She wasn't completely cut off--she corresponded with numerous friends, but Higginson was the recipient of most of her poems. She wrote to him in the guise of a student seeking help or advice to improve her writing, but her letters reveal a sort of sly, teasing tone that shows she was well aware of the level of her work, with complete confidence in her abilities. Higginson tried to offer some suggestions at first, but he quickly realized that she was the master, and he was just the lucky audience.
It's hard to characterize the relationship between Higginson and Dickinson in any way. It's hard to say there was a frustrated or unfulfilled love affair on either side. When his first wife died, he didn't rush to court Emily; when he remarried, she didn't betray any heartbreak. They only met twice--Emily, filled with nervous energy the first time, wore Higginson out--but neither seemed to regard it as a tragedy that they didn't spend more time together. The letters and poems seemed to be enough. Can you fall in love with someone on paper, through words only? Absolutely (though I wouldn't advise it). But maybe it's a special, different kind of love. Higginson seemed to be more curious and amazed about her writing, maybe in love with the poems, not the person. In one of his forgettable novels, Higginson wrote, "Every one must have something to which his dreams can cling, amid the degradations of actual life, and this tie is more real than the degradation; and if he holds to the tie, it will one day save him." Maybe Emily's poems were the thing to which his dreams could cling.
As for Emily, she seemed to not need his love, but rather just a reader, even to confirm what she already knew.
Higginson is best known today for his role in getting Dickinson's poems published. After Emily's death, Vinnie discovered the hundreds of poems Emily had squirrelled away in her room. She sought the help of Higginson in getting them in shape to be published. Mabel Todd, Austin's mistress, a pushy sort who had insinuated herself into the family, also helped out quite a bit. Historically, Higginson has born the brunt of criticism for editing Dickinson's work into more conventional style, diluting its power and meaning; decades later the originals would be restored. Wineapple makes it clear, though, that it was likely Todd who pushed more for the editing, reshaping things into what she thought her best (and her style was always best).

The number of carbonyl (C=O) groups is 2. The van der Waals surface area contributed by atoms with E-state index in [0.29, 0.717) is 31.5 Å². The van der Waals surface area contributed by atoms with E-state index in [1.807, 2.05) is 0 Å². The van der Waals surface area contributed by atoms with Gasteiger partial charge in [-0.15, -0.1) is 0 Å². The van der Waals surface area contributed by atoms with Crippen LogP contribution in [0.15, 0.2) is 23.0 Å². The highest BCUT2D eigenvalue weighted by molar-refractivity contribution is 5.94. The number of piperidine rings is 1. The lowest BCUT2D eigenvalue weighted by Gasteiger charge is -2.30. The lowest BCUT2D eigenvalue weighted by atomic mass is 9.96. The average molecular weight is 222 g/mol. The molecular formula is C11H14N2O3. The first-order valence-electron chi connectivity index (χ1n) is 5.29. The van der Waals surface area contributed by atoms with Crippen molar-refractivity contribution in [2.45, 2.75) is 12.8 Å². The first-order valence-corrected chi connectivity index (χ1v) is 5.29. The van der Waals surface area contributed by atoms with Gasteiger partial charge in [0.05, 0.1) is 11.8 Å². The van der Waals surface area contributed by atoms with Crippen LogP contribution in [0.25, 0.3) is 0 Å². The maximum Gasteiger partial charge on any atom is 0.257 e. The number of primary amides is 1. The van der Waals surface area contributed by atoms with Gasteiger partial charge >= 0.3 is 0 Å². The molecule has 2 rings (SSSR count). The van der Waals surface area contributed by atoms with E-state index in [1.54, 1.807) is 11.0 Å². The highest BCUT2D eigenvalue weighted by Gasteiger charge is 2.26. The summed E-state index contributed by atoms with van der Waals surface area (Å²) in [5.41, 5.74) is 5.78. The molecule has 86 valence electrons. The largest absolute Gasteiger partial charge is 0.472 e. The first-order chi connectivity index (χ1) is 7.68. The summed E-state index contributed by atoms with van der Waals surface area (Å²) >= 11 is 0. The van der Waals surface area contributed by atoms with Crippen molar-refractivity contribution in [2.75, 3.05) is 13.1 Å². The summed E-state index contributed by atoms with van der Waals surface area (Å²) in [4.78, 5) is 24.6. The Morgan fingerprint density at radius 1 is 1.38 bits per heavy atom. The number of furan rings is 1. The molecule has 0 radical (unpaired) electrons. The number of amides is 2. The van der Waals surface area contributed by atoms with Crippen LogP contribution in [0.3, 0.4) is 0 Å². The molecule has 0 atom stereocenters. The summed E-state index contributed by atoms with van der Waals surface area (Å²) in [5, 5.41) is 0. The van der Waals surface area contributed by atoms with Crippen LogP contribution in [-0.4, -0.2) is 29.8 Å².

Wineapple's book is in many ways a restoration of Higginson's reputation. He's not, as has been perceived, the stuffy Victorian who didn't understand her work. But rather he was an inordinately kind man, not at all the narrow-minded, patronizing, conservative, although his own overly genteel writing projects that image. He knew there was nothing like Dickinson's work. Wineapple uses HIgginson's life as the outline for the narrative, with Emily and her poems intruding in along the way, much as it must have been like for Higginson in his own experience.
There have been numerous biographies of Dickinson and exhaustive studies of her poems. Although Wineapple doesn't intend to write a full out biography or critique every poem, her book still functions quite well as an introduction or understanding of Dickinson's life, and provides a guide for reading her poems to even the most inexperienced reader (like me--I am guilty of always avoiding poetry classes).
I had read Wineapple's biography of Janet Flanner, but didn't care much for it. That wasn't Wineapple's fault--the book was workmanlike, professional and easy to read. I just found I didn't care much for Flanner. So I was unprepared for how much more I liked this one--it's rather dazzling the way Wineapple assembles all the parts--poems, letters, biographies--into one absorbing whole. I could have lived without the long descriptions of Civil War events, but that's not my favorite war and I always get bored at the mere mention of Fort Sumter. Other than that I highly recommend White Heat.
I always secretly fancied myself a bit of an Emily Dickinson, without the talent, of course. But the recluse scribbling (or in this day, typing) away furiously in my isolated tower, compelled by that unknown force that keeps even the least writer going in the most unlikely of times. I suppose some of this kindredness that I feel comes a little from her location in Amherst, where I know I have left something of my heart. The rest, though, is here, in my dark, crumbling aerie, hoping to be discovered, wondering if I'll find my reader.